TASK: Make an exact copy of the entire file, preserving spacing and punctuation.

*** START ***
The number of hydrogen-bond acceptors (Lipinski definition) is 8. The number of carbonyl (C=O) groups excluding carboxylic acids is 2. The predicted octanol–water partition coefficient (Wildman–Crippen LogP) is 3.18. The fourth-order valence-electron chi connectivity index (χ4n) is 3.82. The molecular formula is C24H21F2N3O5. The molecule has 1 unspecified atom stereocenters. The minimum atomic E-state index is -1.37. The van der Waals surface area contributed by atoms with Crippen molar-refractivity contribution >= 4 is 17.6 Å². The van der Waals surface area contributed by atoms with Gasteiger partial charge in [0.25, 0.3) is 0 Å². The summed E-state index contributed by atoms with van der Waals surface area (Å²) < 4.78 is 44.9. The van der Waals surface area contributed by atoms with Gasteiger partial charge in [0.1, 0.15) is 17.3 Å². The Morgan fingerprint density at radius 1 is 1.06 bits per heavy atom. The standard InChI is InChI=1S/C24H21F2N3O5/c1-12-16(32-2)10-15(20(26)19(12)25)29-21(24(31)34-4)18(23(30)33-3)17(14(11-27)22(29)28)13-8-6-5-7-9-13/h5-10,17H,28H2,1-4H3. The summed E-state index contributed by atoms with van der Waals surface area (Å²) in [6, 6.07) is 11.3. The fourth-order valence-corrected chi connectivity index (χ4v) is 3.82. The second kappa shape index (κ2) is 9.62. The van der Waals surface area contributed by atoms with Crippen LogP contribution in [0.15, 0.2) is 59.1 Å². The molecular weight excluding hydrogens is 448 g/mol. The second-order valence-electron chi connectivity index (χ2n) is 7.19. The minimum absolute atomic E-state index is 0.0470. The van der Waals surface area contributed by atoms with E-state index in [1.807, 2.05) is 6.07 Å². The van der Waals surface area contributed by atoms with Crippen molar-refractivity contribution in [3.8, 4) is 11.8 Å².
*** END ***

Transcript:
The number of hydrogen-bond acceptors (Lipinski definition) is 8. The number of carbonyl (C=O) groups excluding carboxylic acids is 2. The predicted octanol–water partition coefficient (Wildman–Crippen LogP) is 3.18. The fourth-order valence-electron chi connectivity index (χ4n) is 3.82. The molecular formula is C24H21F2N3O5. The molecule has 1 unspecified atom stereocenters. The minimum atomic E-state index is -1.37. The van der Waals surface area contributed by atoms with Crippen molar-refractivity contribution >= 4 is 17.6 Å². The van der Waals surface area contributed by atoms with Gasteiger partial charge in [0.25, 0.3) is 0 Å². The summed E-state index contributed by atoms with van der Waals surface area (Å²) < 4.78 is 44.9. The van der Waals surface area contributed by atoms with Gasteiger partial charge in [0.1, 0.15) is 17.3 Å². The Morgan fingerprint density at radius 1 is 1.06 bits per heavy atom. The standard InChI is InChI=1S/C24H21F2N3O5/c1-12-16(32-2)10-15(20(26)19(12)25)29-21(24(31)34-4)18(23(30)33-3)17(14(11-27)22(29)28)13-8-6-5-7-9-13/h5-10,17H,28H2,1-4H3. The summed E-state index contributed by atoms with van der Waals surface area (Å²) in [6, 6.07) is 11.3. The fourth-order valence-corrected chi connectivity index (χ4v) is 3.82. The second kappa shape index (κ2) is 9.62. The van der Waals surface area contributed by atoms with Crippen LogP contribution in [0.15, 0.2) is 59.1 Å². The molecular weight excluding hydrogens is 448 g/mol. The second-order valence-electron chi connectivity index (χ2n) is 7.19. The minimum absolute atomic E-state index is 0.0470. The van der Waals surface area contributed by atoms with E-state index in [1.807, 2.05) is 6.07 Å². The van der Waals surface area contributed by atoms with Crippen molar-refractivity contribution in [3.8, 4) is 11.8 Å².